13. Nothing but admiration for the fell runners,not for me though i think, walking mostly in the lakes i’ve had the pleasure of seeing the legend that is Joss Naylor a few times as i tow up a fell,a humbling experience for sure ! The nearest i’ve got to the experience is reading ‘Feet in the clouds’ by Richard Askwith, a fine book indeed.

  14. Seeimng someone is pair of shorts flash past when you’re pulling on hat and gloves does in deed alter you perspective!

  15. A couple of weeks ago we were up walking along Kinder Plateau when from nowhere a trail runner flew past. Turns out he was the leader of the pack running the Kinder Downfall 2009 fell race.

    Unfortunately because he was so damn fit and fast we didn’t hear him coming (no wheezing like an old man :) ). He saw me, he saw the wife, he saw the dog….. but he didn’t see the extender lead line between me and the dog!! He tried to duck under it but almost got taken out, once he managed to limbo dance under it he then sped on his way. Man those guys are impressively fit!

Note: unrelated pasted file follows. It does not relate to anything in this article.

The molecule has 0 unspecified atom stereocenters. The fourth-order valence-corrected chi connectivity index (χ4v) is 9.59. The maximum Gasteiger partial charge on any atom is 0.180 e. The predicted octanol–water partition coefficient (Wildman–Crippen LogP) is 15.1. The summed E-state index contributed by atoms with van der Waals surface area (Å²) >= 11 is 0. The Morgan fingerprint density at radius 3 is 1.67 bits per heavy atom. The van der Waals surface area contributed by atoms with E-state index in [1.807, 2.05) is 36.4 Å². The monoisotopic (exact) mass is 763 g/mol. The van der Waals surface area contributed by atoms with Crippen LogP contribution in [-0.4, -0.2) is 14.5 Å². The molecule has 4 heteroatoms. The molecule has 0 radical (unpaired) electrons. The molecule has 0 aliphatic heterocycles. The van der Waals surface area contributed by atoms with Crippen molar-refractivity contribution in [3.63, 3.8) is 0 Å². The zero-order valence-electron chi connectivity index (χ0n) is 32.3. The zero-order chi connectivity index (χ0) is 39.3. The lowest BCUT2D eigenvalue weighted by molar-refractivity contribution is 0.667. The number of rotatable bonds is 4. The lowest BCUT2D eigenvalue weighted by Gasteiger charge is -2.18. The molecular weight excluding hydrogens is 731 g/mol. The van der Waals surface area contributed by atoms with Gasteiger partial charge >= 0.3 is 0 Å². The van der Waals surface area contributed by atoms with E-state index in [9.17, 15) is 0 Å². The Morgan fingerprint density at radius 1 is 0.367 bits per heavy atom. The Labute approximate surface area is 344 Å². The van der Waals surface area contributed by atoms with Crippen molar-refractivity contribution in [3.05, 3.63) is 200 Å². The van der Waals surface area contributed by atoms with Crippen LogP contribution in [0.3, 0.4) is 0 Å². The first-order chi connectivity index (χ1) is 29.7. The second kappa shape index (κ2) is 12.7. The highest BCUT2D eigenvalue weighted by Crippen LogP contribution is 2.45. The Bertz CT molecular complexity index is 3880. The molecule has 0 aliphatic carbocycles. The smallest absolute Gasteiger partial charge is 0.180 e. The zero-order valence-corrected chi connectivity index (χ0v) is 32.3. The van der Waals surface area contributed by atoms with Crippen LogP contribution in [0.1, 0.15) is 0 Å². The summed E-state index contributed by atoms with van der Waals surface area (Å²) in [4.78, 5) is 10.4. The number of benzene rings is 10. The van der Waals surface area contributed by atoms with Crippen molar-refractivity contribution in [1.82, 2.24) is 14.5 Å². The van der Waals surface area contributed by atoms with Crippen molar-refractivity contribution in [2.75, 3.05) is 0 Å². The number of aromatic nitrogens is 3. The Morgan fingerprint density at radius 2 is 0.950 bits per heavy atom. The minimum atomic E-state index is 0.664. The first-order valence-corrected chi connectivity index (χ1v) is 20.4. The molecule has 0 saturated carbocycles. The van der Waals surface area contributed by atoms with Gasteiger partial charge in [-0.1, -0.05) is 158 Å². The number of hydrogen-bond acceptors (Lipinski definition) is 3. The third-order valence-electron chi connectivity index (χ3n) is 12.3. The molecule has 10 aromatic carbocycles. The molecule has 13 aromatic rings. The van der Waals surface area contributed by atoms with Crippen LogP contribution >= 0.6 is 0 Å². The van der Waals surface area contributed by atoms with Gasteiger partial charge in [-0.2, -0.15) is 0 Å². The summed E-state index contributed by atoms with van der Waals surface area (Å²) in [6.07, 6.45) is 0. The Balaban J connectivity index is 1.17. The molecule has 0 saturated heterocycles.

We decided to stop for lunch as from that point on there was a steady stream of 200+ racers working their way past. It would also explain mountain rescue being out on the hill say out of the wind a mile earlier.

    Plenty of bloody knees and I don’t think they’d done any descent at that point.

  16. Madness isn’t it! I’m always amazed at how many MRT members are racers as well.

    Nice to see that their reactions are quick as well, man in shorts and vest garrotted by a dog lead to police could be problematic :o)

  17. I did feel a tad guilty about almost taking out the leader. The first three were way ahead of the pack and quite tightly bunched. We did 22miles that day. The winner did 10miles (2500ft ascent) in 1hr 7min, staggering!